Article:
Want success by plastic surgery? Think again
More and more people are opting for plastic surgery. Even many students, many of them in senior middle school in the summer vacation, are opting for it because they believe by “improving” their appearance they can increase their competitiveness in the job market.
Experts and the media always warn youngsters who choose to undergo plastic surgery to be cautious and emphasize the importance of inner beauty, or the mind and soul. But many psychological experiments seem to support the assumption that “good-looking people are more likely to succeed than people with average looks”. People believe it is easier for “good-looking” people to get help, higher salaries, promotions and praise.
Evolutionary psychologists tend to interpret this as the eternal competition of “good genes”. Other researchers say people generally suppose good-looking people are nicer, sincerer and smarter than “ordinary-looking” people.
A study by the University of British Columbia, Canada, shows people tend to overestimate the competence of goodlooking people. In a job interview, if a candidate is good at execution as well as good looking, many employers tend to assume he/she will be better at execution. And according to a London School of Economics and Political Science study, “good-looking” men’s average IQ is 13.6 higher than that of “ordinary men” and “beautiful” women’s average IQ is 11.4 higher than “plain Janes”— and the result is not influenced by factors such as family background or health condition.
Despite this, we cannot conclude that good looks decide everything and that inner beauty is useless.
First, “getting more help” doesn’t equal “success”. A several-decades old tracing study in the US has recorded a group of people’s family backgrounds, mental and physical health, intimate relationships, relationships with offspring, and incomes from their college peri- od till their old age. Its results show a successful and happy life has nothing to do with status or fortune, but has something to do with “whether you love or are loved”. In other words, it is not a good job or good review that decides whether you have a good life or not.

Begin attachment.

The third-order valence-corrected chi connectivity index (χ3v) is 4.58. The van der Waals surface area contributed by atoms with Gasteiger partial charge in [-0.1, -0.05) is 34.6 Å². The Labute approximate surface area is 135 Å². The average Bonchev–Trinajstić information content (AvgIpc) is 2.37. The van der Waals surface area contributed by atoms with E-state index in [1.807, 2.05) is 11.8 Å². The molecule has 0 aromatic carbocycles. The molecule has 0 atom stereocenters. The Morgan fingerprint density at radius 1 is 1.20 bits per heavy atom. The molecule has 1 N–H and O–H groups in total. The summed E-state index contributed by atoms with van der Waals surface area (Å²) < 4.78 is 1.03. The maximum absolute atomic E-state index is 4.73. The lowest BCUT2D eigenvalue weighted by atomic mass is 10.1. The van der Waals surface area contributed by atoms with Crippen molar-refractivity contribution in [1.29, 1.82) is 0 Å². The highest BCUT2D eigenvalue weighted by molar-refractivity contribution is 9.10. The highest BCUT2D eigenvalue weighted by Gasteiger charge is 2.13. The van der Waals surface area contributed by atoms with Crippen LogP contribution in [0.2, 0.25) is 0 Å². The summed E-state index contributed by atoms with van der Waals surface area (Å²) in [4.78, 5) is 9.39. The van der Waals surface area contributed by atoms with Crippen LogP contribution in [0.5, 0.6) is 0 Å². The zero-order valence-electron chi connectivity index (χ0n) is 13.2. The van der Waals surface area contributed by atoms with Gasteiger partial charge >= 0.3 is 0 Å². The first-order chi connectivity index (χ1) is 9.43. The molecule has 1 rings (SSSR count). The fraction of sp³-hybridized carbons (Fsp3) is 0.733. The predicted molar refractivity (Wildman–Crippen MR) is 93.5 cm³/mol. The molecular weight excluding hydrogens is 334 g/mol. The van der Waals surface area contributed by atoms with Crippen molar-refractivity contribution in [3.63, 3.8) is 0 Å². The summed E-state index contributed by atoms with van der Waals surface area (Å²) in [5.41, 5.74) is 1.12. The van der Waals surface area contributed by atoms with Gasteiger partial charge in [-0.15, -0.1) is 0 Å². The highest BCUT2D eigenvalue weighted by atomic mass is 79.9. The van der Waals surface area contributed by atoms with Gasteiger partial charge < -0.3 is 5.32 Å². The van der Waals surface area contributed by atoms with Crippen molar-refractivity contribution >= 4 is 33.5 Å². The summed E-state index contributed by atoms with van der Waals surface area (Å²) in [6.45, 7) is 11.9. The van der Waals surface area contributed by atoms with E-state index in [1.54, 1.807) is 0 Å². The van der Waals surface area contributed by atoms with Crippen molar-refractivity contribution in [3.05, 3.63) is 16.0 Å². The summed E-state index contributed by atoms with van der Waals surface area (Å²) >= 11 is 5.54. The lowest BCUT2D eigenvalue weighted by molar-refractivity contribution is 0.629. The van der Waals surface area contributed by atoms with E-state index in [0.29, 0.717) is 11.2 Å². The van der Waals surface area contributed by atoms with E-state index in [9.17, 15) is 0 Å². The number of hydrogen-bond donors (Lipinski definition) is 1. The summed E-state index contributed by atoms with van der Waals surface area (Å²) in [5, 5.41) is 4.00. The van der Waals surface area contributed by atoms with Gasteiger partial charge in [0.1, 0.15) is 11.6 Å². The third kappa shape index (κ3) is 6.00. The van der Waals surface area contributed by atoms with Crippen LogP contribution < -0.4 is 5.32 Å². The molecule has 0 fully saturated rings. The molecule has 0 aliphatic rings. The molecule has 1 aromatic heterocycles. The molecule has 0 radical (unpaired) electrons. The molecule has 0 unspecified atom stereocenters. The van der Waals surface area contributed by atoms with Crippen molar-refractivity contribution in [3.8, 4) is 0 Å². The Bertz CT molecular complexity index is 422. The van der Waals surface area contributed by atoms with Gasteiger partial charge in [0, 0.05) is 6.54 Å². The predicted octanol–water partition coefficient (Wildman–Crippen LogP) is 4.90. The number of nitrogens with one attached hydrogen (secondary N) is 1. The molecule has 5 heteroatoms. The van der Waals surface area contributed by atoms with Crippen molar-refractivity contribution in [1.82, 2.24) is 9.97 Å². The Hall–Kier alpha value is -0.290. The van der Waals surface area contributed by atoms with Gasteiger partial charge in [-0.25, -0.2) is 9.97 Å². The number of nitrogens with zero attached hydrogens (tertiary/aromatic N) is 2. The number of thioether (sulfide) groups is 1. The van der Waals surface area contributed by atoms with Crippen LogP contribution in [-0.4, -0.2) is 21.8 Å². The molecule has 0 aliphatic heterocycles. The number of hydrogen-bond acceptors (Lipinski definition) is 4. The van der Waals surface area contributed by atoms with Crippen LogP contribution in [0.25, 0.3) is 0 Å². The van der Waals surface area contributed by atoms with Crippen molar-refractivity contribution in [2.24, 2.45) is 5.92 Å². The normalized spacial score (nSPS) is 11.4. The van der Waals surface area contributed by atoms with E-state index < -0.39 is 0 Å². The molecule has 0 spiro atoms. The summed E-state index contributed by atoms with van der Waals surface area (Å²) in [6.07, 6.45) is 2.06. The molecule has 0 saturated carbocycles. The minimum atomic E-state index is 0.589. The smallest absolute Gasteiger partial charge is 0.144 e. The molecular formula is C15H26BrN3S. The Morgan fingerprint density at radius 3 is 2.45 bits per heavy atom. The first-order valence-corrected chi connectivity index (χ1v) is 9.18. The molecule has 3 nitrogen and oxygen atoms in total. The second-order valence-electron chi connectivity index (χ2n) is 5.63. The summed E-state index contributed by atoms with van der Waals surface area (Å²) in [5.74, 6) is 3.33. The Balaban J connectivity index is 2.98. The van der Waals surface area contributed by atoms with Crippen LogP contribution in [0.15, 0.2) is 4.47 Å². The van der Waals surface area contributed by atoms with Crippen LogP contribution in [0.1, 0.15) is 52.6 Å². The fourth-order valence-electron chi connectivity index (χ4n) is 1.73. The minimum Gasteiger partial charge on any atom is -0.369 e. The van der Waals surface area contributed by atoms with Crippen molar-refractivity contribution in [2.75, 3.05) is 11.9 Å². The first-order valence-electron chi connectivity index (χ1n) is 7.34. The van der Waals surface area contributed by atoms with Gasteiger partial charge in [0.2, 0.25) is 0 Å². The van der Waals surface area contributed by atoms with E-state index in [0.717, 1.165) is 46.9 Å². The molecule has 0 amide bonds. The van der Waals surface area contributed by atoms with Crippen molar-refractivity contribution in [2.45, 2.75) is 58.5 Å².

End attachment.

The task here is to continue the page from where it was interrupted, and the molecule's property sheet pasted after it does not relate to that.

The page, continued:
Second, besides “primacy effect”, “recency effect” also plays a role in influencing people’s judgment. The first impression reflects primacy effect in social interaction, which has a significant impact on people’s judgment. In recency effect, people tend to make judgments on the latest information they get. The two effects exist together, which means a person has countless chances to revise his/ her impression after the first impression.
Third, interpersonal attraction doesn’t rely onlyongood looks. A study found that people generally suppose those with larger heightwidth ratio faces aremorereliable. Another study found the authoritativeness of CEOs’ appearance is positively correlated with their companies’ performance.
All these researchesshowthat in the complicatedhumansocial system, people are not judged only by their appearance, instead theyhave moreopportunities tomake their lives better. The author is a PhD candidate in psychology in Britain and the co-founder of online psychology organization yosumn.